(Asia Pacific Report by Rahul Bhattarai, August 9, 2018)
A Chinese government-sponsored cultural and education programme offers Mandarin lessons around the world. But a new film raises questions about a darker side of the Confucius Institutes, reports Rahul Bhattarai of Asia Pacific Journalism.
In The Name Of Confucius trailer for the 52-minute documentary.
Chinese-born Canadian film director Doris Liu has had her visa to China denied but has never faced a direct threat or interference from the Beijing government over her controversial documentary In The Name Of Confucius screened in Auckland last month.
Her visa to China has been rejected because of her investigative work, she told Asia Pacific Report.
Her documentary criticises Chinese policy and political influence through the multibillion dollar Chinese government-supported Confucius Institute programmes attached to 1600 universities and schools across the globe.
READ MORE: In The Name of Confucius
Three universities in New Zealand have ties with CI – University of Auckland (UOA), Canterbury University and Victoria University of Wellington.
Auckland University of Technology (which has no ties with the institute) and Victoria University welcomed the screening of the documentary.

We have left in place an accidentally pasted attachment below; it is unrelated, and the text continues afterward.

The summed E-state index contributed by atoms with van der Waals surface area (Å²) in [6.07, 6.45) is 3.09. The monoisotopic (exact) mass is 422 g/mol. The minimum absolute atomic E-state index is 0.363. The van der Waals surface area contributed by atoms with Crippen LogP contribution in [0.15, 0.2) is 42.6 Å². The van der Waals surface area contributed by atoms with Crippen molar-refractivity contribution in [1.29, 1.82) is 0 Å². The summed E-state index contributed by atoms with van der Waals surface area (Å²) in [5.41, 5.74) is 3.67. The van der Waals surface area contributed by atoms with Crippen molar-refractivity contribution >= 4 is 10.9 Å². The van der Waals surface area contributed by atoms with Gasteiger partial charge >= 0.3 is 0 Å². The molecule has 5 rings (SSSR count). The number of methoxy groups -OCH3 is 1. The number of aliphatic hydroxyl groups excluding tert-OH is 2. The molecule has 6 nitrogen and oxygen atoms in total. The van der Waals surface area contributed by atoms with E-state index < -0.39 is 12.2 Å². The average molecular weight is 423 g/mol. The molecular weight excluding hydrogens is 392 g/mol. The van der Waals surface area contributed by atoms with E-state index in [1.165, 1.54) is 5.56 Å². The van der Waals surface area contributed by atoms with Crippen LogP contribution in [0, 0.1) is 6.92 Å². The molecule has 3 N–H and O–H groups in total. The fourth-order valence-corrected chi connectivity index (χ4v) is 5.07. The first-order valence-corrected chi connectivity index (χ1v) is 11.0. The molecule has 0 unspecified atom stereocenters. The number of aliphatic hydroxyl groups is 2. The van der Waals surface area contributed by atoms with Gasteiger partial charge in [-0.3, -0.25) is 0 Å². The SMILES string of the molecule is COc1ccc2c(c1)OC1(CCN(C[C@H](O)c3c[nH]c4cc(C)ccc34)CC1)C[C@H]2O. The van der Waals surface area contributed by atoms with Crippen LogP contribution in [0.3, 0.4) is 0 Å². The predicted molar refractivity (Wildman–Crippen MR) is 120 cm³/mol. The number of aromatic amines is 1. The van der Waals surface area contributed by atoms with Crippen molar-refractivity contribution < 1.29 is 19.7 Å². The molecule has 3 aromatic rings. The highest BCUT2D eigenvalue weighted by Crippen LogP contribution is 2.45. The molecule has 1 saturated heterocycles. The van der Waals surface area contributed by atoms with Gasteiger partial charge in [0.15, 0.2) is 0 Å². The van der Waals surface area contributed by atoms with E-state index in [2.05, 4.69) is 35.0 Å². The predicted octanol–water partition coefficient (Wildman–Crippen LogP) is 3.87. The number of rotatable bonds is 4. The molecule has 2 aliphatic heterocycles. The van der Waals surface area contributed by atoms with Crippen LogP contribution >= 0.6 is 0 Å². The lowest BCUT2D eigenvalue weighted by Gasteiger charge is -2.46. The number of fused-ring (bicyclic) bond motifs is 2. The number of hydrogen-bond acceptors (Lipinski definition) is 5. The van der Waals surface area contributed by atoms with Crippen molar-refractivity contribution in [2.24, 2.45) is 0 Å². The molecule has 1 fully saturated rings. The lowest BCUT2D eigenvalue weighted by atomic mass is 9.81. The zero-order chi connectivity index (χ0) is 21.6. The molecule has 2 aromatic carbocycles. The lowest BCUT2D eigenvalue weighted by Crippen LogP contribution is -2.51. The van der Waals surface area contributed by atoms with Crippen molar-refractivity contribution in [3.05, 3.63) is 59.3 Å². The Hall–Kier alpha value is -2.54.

But the University of Auckland cancelled its public screening on the day of the event – just hours before the documentary was due to be screened.
“I had already been rejected for a Chinese visa to enter China because of my journalism before making this film,” filmmaker Liu said.
However, she added that during her interviews in one of the Canadian institutes, the Confucius Institute director had video recorded her and threatened that she would report her back to Beijing.
“The director used her smartphone to film me conducting an interview with the school board representatives,” Liu said.
“She told me that she would report back to Hanban in Beijing about my media presence.” (Hanban is an abbreviation for the Office of Chinese Language Council International, the Confucius Institute headquarters.)
Liu added that “the interview didn’t end happily as the school representatives stopped the interview and they all walked away.
“After that I couldn’t get access to any Canadian Confucius Institutes, except for a couple of telephone interviews.
“I could imagine that Hanban informed all its Chinese directors working at the Canadian Confucius Institute not to accept my interview requests.”
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